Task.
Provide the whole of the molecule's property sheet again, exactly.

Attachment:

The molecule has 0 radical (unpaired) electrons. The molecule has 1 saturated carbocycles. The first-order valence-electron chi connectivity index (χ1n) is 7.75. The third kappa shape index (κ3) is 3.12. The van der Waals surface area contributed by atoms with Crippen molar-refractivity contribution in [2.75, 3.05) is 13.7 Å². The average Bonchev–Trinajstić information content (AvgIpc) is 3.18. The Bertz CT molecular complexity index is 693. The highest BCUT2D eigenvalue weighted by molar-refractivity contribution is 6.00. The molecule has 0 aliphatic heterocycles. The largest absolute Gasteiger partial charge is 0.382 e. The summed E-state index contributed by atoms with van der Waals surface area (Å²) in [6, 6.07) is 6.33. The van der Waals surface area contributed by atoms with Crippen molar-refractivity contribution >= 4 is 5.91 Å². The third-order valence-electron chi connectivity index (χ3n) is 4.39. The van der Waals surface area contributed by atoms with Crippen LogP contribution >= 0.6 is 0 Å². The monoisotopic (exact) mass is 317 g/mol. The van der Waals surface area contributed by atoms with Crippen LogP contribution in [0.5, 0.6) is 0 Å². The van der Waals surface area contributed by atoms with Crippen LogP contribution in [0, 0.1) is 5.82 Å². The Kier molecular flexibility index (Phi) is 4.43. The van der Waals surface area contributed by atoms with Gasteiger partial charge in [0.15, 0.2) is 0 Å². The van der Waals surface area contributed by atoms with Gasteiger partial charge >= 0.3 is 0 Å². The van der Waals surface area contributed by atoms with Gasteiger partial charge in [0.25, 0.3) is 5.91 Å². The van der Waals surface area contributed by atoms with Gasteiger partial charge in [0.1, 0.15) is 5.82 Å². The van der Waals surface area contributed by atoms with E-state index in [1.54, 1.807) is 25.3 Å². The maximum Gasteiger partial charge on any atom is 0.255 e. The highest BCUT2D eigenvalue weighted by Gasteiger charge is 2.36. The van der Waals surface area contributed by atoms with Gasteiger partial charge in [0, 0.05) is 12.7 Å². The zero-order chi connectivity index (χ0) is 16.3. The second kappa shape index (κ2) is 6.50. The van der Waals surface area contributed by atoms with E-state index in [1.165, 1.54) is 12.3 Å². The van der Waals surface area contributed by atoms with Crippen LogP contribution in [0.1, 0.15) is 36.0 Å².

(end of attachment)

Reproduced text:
The molecule has 0 radical (unpaired) electrons. The molecule has 1 saturated carbocycles. The first-order valence-electron chi connectivity index (χ1n) is 7.75. The third kappa shape index (κ3) is 3.12. The van der Waals surface area contributed by atoms with Crippen molar-refractivity contribution in [2.75, 3.05) is 13.7 Å². The average Bonchev–Trinajstić information content (AvgIpc) is 3.18. The Bertz CT molecular complexity index is 693. The highest BCUT2D eigenvalue weighted by molar-refractivity contribution is 6.00. The molecule has 0 aliphatic heterocycles. The largest absolute Gasteiger partial charge is 0.382 e. The summed E-state index contributed by atoms with van der Waals surface area (Å²) in [6, 6.07) is 6.33. The van der Waals surface area contributed by atoms with Crippen molar-refractivity contribution >= 4 is 5.91 Å². The third-order valence-electron chi connectivity index (χ3n) is 4.39. The van der Waals surface area contributed by atoms with Crippen LogP contribution >= 0.6 is 0 Å². The monoisotopic (exact) mass is 317 g/mol. The van der Waals surface area contributed by atoms with Crippen LogP contribution in [0.5, 0.6) is 0 Å². The van der Waals surface area contributed by atoms with Crippen LogP contribution in [0, 0.1) is 5.82 Å². The Kier molecular flexibility index (Phi) is 4.43. The van der Waals surface area contributed by atoms with Gasteiger partial charge in [0.15, 0.2) is 0 Å². The van der Waals surface area contributed by atoms with Gasteiger partial charge >= 0.3 is 0 Å². The van der Waals surface area contributed by atoms with Gasteiger partial charge in [0.25, 0.3) is 5.91 Å². The van der Waals surface area contributed by atoms with Gasteiger partial charge in [0.1, 0.15) is 5.82 Å². The van der Waals surface area contributed by atoms with E-state index in [1.54, 1.807) is 25.3 Å². The maximum Gasteiger partial charge on any atom is 0.255 e. The highest BCUT2D eigenvalue weighted by Gasteiger charge is 2.36. The van der Waals surface area contributed by atoms with Gasteiger partial charge in [0, 0.05) is 12.7 Å². The zero-order chi connectivity index (χ0) is 16.3. The second kappa shape index (κ2) is 6.50. The van der Waals surface area contributed by atoms with E-state index in [1.165, 1.54) is 12.3 Å². The van der Waals surface area contributed by atoms with Crippen LogP contribution in [0.1, 0.15) is 36.0 Å².